A couple of weeks back, I was wondering whether to buy or not a new camera, I did a lot of research and my dream of astrophotography came back to haunt me. So I said yes. I will buy a camera, and that time will do what I can to make nice pictures of the sky. So I started reading everything about what is necessary, how to make it, and so on and so on.
In the end I decided by a Canon EOS 60D, since I also want to take normal pictures with it I got a Canon EF-S 17-85mm 1:4-5.6 IS USM and since I was always used to have a super zoom, I also got a Canon EF 70-300mm f/4-5.6 IS USM. I got a remote timer as well to not touch the camera while shotting.
I have at that point already read about Light Frames, Dark Frames, Flat Frames, Bias Frames, and stacking. And it was interesting, because i always thought the star pictures are only one shot picture, but many of then are actually hundred and hundred of pictures stacked together to remove noise and get the most faint details.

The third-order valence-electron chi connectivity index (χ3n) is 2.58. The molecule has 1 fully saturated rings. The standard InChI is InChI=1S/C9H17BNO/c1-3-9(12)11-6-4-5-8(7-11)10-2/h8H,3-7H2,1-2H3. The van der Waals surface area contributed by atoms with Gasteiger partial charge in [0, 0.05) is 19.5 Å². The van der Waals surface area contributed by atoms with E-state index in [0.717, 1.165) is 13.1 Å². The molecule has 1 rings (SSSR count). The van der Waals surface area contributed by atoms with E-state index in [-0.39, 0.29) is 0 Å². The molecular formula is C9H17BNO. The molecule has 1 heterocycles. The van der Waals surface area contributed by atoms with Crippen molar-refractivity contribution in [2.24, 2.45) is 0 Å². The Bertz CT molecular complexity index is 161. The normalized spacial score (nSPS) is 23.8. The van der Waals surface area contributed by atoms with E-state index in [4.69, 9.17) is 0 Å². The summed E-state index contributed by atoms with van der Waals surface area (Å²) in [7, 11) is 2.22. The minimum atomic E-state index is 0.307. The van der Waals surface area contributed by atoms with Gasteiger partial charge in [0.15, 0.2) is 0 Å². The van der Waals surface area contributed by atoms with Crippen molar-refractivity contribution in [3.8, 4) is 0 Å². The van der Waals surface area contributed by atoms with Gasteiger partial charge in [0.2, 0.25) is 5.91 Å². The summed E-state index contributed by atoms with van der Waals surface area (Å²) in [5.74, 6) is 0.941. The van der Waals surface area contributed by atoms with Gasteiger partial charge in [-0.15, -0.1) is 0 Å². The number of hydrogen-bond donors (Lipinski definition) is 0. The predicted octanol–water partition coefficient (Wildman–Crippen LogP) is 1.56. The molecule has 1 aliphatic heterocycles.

So I just waited for the first clear night and went out for some pictures. But still I don’t have a tracker, so long exposures are out of the question. But I saw this video of this guy getting an amazing Andromeda Galaxy from many 1.6 sec exposures, so I decided to try it myself.
Finding a dark spot in the city is very hard. But I did the best I could. But i was sad that Andromeda was behind some buildings, so I would not be able to do it. But I didnt want to lose the trip, and pointed my camera to one of the brightest stars in the sky, and shot it.
Arcturus and Muphrid from Bootes Constelation
Full picture post-processed.
Focal Length: 90 mm
Total exposure: 60.8s
Taken Jul 7th, 2013 around 23:50
I was very happy with all, but again I leaned another lesson. I always thought that light pollution would make it hard to see the stars. What I didn’t expect is that the light pollution also makes the sky glows in long exposure pictures. So I had to do a lot of processing to have a dark sky in the picture.
Another thing that I found very interesting is the power of the long exposures. In the sky with naked eyes, I would see 2 stars, Arcturus and Muphrid. But in the picture many more came to live =D